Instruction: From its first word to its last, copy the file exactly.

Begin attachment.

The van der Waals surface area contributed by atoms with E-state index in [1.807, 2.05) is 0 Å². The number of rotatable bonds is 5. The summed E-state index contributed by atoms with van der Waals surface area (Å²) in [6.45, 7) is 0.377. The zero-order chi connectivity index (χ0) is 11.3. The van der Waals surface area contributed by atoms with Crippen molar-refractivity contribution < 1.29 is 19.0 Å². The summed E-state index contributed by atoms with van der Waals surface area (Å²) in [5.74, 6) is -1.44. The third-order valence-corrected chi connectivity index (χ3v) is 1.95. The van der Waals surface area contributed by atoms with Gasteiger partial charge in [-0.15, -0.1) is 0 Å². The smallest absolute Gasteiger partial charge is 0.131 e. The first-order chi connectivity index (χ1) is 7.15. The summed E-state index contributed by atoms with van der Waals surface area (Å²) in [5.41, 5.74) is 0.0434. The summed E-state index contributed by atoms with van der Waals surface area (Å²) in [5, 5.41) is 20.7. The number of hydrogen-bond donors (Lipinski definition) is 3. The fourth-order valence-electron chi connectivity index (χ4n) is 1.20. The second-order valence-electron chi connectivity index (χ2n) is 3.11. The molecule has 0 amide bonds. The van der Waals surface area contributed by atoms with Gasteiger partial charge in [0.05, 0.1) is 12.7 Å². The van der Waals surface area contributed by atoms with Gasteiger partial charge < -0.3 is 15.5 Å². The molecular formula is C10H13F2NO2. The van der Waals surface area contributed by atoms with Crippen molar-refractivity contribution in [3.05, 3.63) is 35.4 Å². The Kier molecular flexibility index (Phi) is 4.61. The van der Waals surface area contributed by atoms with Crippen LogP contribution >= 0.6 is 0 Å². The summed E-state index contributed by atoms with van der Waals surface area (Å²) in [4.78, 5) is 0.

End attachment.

The van der Waals surface area contributed by atoms with E-state index in [1.807, 2.05) is 0 Å². The number of rotatable bonds is 5. The summed E-state index contributed by atoms with van der Waals surface area (Å²) in [6.45, 7) is 0.377. The zero-order chi connectivity index (χ0) is 11.3. The van der Waals surface area contributed by atoms with Crippen molar-refractivity contribution < 1.29 is 19.0 Å². The summed E-state index contributed by atoms with van der Waals surface area (Å²) in [5.74, 6) is -1.44. The third-order valence-corrected chi connectivity index (χ3v) is 1.95. The van der Waals surface area contributed by atoms with Gasteiger partial charge in [-0.15, -0.1) is 0 Å². The smallest absolute Gasteiger partial charge is 0.131 e. The first-order chi connectivity index (χ1) is 7.15. The summed E-state index contributed by atoms with van der Waals surface area (Å²) in [5.41, 5.74) is 0.0434. The summed E-state index contributed by atoms with van der Waals surface area (Å²) in [5, 5.41) is 20.7. The number of hydrogen-bond donors (Lipinski definition) is 3. The fourth-order valence-electron chi connectivity index (χ4n) is 1.20. The second-order valence-electron chi connectivity index (χ2n) is 3.11. The molecule has 0 amide bonds. The van der Waals surface area contributed by atoms with Gasteiger partial charge in [0.05, 0.1) is 12.7 Å². The van der Waals surface area contributed by atoms with Gasteiger partial charge < -0.3 is 15.5 Å². The molecular formula is C10H13F2NO2. The van der Waals surface area contributed by atoms with Crippen molar-refractivity contribution in [3.05, 3.63) is 35.4 Å². The Kier molecular flexibility index (Phi) is 4.61. The van der Waals surface area contributed by atoms with Crippen LogP contribution >= 0.6 is 0 Å². The summed E-state index contributed by atoms with van der Waals surface area (Å²) in [4.78, 5) is 0.